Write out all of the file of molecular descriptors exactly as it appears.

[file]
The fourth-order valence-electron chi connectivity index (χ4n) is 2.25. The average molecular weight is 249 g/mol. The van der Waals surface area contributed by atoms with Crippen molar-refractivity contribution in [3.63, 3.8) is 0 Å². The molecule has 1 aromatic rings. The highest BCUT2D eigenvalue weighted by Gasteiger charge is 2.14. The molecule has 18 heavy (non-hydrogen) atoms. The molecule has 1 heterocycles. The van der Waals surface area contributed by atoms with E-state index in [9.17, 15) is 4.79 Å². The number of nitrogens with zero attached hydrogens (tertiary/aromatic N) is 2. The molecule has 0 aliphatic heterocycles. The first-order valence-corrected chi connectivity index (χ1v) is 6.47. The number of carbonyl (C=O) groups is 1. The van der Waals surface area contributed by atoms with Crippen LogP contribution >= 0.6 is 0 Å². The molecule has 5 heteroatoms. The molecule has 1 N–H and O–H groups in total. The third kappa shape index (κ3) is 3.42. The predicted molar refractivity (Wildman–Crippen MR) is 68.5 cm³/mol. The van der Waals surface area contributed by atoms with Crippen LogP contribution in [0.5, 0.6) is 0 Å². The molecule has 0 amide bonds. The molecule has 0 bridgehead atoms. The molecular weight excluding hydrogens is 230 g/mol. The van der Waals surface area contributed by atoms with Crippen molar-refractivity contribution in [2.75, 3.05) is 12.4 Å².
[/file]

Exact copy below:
The fourth-order valence-electron chi connectivity index (χ4n) is 2.25. The average molecular weight is 249 g/mol. The van der Waals surface area contributed by atoms with Crippen molar-refractivity contribution in [3.63, 3.8) is 0 Å². The molecule has 1 aromatic rings. The highest BCUT2D eigenvalue weighted by Gasteiger charge is 2.14. The molecule has 18 heavy (non-hydrogen) atoms. The molecule has 1 heterocycles. The van der Waals surface area contributed by atoms with E-state index in [9.17, 15) is 4.79 Å². The number of nitrogens with zero attached hydrogens (tertiary/aromatic N) is 2. The molecule has 0 aliphatic heterocycles. The first-order valence-corrected chi connectivity index (χ1v) is 6.47. The number of carbonyl (C=O) groups is 1. The van der Waals surface area contributed by atoms with Crippen LogP contribution >= 0.6 is 0 Å². The molecule has 5 heteroatoms. The molecule has 1 N–H and O–H groups in total. The third kappa shape index (κ3) is 3.42. The predicted molar refractivity (Wildman–Crippen MR) is 68.5 cm³/mol. The van der Waals surface area contributed by atoms with Crippen LogP contribution in [0.5, 0.6) is 0 Å². The molecule has 0 amide bonds. The molecule has 0 bridgehead atoms. The molecular weight excluding hydrogens is 230 g/mol. The van der Waals surface area contributed by atoms with Crippen molar-refractivity contribution in [2.75, 3.05) is 12.4 Å².